Further reading

  • heart on Wikipedia.Wikipedia

Anagrams

  • Earth, Erath, Harte, Herat, Herta, Rathe, Taher, Terah, Thera, earth, hater, rathe, rehat, th’are, thare


English

Etymology

From Middle English spirit, from Old French espirit (spirit), from Latin spīritus (breath; spirit), from Proto-Indo-European *(s)peys- (to blow, breathe). Compare inspire, respire, transpire, all ultimately from Latin spīrō (I breathe, blow, respire). Displaced native Middle English gast (spirit) (from Old English gāst (spirit, ghost)), whence modern English ghost. Doublet of sprite.

Pronunciation

  • (UK) IPA(key): /ˈspɪɹɪt/
  • (US) IPA(key): /ˈspiɹɪt/, /ˈspɪɹɪt/
  • Rhymes: -ɪɹɪt
  • Hyphenation: spir‧it

Noun

spirit (countable and uncountable, plural spirits)

  1. The soul of a person or other creature. What moves through experience into self-definition as souls purpose.
  2. A supernatural being, often but not exclusively without physical form; ghost, fairy, angel.
    A wandering spirit haunts the island.
    • 1693, John Locke, Some Thoughts Concerning Education
      Whilst young, preserve his tender mind from all impressions and notions of spirits and goblins [] in the dark.
  3. Enthusiasm.
  4. The manner or style of something.
  5. (usually in the plural) A volatile liquid, such as alcohol. The plural form spirits is a generic term for distilled alcoholic beverages.
  6. Energy; ardour.
    • 1655, Thomas Fuller, The Church History of Britain
      “Write it then, quickly,” replied Bede; and summoning all his spirits together, like the last blaze of a candle going out, he indited it, and expired.
  7. One who is vivacious or lively; one who evinces great activity or peculiar characteristics of mind or temper.
    a ruling spirit; a schismatic spirit
    • 1697, John Dryden, Aeneid
      Such spirits as he desired to please, such would I choose for my judges.
  8. (often in the plural) Temper or disposition of mind; mental condition or disposition; intellectual or moral state.
    to be cheerful, or in good spirits; to be down-hearted, or in bad spirits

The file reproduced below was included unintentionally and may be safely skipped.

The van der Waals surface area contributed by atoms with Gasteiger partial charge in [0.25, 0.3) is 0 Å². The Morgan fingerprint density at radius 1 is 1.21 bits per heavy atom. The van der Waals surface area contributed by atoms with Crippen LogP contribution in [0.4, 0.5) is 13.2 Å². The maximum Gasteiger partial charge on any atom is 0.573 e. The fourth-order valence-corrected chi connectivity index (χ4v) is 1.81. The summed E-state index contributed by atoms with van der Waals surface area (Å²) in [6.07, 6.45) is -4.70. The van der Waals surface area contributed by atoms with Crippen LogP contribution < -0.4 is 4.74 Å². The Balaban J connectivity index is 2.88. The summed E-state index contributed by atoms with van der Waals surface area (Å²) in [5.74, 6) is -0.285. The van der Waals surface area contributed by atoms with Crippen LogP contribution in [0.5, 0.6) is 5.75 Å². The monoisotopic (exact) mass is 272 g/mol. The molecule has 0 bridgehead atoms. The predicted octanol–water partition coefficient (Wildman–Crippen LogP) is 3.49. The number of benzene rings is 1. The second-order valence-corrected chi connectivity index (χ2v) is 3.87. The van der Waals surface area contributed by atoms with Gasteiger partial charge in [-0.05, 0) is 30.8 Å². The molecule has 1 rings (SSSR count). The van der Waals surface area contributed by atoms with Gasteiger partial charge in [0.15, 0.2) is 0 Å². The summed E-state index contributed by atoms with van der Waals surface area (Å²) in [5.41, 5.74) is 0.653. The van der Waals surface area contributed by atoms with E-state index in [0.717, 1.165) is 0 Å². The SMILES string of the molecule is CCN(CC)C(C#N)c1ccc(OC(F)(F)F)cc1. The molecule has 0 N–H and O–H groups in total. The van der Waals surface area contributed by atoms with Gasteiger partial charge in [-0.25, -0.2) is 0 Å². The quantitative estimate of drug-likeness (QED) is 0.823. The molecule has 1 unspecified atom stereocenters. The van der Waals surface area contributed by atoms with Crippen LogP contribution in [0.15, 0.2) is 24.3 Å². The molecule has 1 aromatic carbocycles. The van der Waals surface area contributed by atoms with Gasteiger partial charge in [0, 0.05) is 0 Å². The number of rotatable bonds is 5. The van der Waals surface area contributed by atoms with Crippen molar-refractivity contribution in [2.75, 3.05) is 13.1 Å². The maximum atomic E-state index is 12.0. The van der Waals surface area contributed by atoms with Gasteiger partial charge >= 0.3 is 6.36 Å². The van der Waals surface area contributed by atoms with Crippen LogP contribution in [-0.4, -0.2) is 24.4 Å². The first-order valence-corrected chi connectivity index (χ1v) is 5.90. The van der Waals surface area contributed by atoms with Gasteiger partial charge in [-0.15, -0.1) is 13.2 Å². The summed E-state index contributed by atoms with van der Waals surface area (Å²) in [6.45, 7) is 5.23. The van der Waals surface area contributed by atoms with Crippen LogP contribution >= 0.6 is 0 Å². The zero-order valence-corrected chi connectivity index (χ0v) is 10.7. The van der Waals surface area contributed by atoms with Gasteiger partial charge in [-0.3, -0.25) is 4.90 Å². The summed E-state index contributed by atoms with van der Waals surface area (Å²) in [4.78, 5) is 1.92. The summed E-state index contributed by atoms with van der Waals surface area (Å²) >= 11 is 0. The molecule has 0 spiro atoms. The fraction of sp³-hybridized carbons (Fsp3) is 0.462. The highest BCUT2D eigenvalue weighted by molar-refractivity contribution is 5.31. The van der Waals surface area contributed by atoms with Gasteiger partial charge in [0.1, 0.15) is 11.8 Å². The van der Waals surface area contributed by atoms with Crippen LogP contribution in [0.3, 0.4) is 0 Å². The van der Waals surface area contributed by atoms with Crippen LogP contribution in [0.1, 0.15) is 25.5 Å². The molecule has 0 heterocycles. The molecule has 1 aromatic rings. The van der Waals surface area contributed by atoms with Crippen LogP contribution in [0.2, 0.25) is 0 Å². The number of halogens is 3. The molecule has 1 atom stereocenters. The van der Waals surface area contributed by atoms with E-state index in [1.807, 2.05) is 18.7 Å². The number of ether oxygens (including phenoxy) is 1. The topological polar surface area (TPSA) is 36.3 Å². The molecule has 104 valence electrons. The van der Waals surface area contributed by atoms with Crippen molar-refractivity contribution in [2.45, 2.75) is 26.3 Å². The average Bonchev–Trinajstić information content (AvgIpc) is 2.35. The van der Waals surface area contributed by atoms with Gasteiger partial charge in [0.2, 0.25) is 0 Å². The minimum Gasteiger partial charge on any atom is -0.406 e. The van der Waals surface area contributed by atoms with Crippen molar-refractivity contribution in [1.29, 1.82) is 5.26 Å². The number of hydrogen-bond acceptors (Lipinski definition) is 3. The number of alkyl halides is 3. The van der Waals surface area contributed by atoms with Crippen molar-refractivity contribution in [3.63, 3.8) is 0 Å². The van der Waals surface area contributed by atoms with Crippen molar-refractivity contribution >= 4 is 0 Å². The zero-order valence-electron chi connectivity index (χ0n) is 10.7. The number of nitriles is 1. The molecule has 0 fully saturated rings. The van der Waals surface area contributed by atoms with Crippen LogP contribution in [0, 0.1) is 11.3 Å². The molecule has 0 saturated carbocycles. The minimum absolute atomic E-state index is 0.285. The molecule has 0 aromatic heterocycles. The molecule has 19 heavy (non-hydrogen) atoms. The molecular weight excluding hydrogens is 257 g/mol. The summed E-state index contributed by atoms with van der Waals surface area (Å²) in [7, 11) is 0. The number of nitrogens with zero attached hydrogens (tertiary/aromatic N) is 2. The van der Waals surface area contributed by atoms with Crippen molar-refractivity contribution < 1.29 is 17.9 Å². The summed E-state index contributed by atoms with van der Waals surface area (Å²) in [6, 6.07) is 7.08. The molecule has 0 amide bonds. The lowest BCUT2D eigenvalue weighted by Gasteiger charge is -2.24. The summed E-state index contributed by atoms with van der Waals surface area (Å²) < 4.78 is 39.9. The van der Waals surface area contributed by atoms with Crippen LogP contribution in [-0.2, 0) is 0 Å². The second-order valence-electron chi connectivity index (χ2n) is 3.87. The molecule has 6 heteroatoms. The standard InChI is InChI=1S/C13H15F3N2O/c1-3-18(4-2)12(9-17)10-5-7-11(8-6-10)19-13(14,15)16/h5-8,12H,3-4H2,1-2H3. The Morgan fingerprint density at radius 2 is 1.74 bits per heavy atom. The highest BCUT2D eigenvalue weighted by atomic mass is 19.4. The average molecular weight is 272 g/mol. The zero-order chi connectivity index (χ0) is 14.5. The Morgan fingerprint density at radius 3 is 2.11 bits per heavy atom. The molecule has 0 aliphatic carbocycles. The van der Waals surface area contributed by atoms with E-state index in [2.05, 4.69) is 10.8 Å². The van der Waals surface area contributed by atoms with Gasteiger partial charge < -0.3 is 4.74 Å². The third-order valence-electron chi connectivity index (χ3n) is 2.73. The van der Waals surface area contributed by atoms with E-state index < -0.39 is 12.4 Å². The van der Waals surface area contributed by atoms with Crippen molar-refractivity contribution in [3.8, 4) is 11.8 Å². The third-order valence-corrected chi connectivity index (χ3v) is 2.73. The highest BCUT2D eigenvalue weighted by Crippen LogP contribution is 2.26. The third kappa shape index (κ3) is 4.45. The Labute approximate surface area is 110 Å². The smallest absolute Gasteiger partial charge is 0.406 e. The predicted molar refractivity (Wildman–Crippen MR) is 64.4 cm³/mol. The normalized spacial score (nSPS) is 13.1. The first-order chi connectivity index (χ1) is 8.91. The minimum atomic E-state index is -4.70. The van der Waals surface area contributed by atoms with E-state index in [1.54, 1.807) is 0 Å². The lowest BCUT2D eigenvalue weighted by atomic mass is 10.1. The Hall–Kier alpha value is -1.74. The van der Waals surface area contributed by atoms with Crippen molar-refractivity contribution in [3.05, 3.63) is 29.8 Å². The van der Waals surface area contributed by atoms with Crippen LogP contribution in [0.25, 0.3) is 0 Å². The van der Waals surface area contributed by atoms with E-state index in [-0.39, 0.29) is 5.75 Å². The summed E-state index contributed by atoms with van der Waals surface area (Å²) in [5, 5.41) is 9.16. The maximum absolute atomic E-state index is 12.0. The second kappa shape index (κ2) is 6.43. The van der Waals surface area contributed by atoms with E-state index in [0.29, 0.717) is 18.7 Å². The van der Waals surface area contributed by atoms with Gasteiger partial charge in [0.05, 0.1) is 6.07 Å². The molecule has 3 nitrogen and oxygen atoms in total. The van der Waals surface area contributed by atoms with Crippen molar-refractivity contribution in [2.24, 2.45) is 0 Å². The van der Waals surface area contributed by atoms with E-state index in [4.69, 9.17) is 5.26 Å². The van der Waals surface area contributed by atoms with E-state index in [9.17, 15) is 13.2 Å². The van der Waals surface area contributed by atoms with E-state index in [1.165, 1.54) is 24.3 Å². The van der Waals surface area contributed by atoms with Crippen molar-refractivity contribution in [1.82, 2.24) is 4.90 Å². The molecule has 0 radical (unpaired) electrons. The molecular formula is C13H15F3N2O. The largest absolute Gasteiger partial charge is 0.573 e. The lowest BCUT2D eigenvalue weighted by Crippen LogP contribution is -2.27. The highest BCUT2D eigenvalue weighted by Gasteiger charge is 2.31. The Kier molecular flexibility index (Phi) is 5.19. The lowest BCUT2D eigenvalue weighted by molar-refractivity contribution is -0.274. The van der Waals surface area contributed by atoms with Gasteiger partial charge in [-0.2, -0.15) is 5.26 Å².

• 1667, Robert South, Sermon VII
      God has [] made a spirit of building succeed a spirit of pulling down.
  9. (obsolete) Air set in motion by breathing; breath; hence, sometimes, life itself.
  10. (obsolete) A rough breathing; an aspirate, such as the letter h; also, a mark denoting aspiration.
    • 1640, Ben Jonson, The English Grammar
      Be it a letter or spirit, we have great use of it.
  11. Intent; real meaning; opposed to the letter, or formal statement.
    the spirit of an enterprise, or of a document
  12. (alchemy, obsolete) Any of the four substances: sulphur, sal ammoniac, quicksilver, and arsenic (or, according to some, orpiment).
    • the foure spirites and the bodyes seven
  13. (dyeing) Stannic chloride.

Derived terms

Pages starting with “spirit”.

Translations

See also

  • ghost
  • soul

Verb

spirit (third-person singular simple present spirits, present participle spiriting, simple past and past participle spirited)

  1. To carry off, especially in haste, secrecy, or mystery.
    • 1835, Nathaniel Parker Willis, Pencillings by the Way:
      I felt as if I had been spirited into some castle of felicity.
  2. Sometimes followed by up: to animate with vigour; to excite; to encourage; to inspirit.

Derived terms

  • spirit away
  • spirit off

Anagrams

  • Tripis, pitris

Indonesian

Etymology

From Dutch spirit, from English spirit, from Middle English spirit, from Old French espirit (spirit), from Latin spīritus (breath; spirit), from Proto-Indo-European *(s)peys- (to blow, breathe). Doublet of spiritus.

Pronunciation

  • IPA(key): [ˈspirɪt̪̚]
  • Hyphenation: spi‧rit

Noun

spirit (plural spirit-spirit, first-person possessive spiritku, second-person possessive spiritmu, third-person possessive spiritnya)

  1. spirit:
    1. the soul of a person or other creature. What moves through experience into self-definition as souls purpose.
      Synonyms: arwah, atma, jiwa, hidup, kehidupan, nyawa, roh, sukma
    2. a supernatural being, often but not exclusively without physical form; ghost, fairy, angel.
      Synonyms: arwah, roh
    3. (figuratively) enthusiasm, energy; ardour.
      Synonyms: roh, semangat, spirit

Related terms

Further reading

  • “spirit” in Kamus Besar Bahasa Indonesia (KBBI) Daring, Jakarta: Badan Pengembangan dan Pembinaan Bahasa, Kementerian Pendidikan dan Kebudayaan Republik Indonesia, 2016.

Romanian

Etymology

Borrowed from Latin spiritus. Compare also spiriduș.

Pronunciation

  • IPA(key): /ˈspirit/

Noun

spirit n (plural spirite)

  1. spirit, ghost
  2. essence, psyche
  3. wit, genius
  4. manner, style

Declension

Synonyms

  • (spirit, ghost): duh

Related terms

  • spiriduș

See also

  • nălucă, stafie, spectru, apariție, fantomă

Tok Pisin

Etymology

English spirit

Noun

spirit

  1. spirit (physical form of God)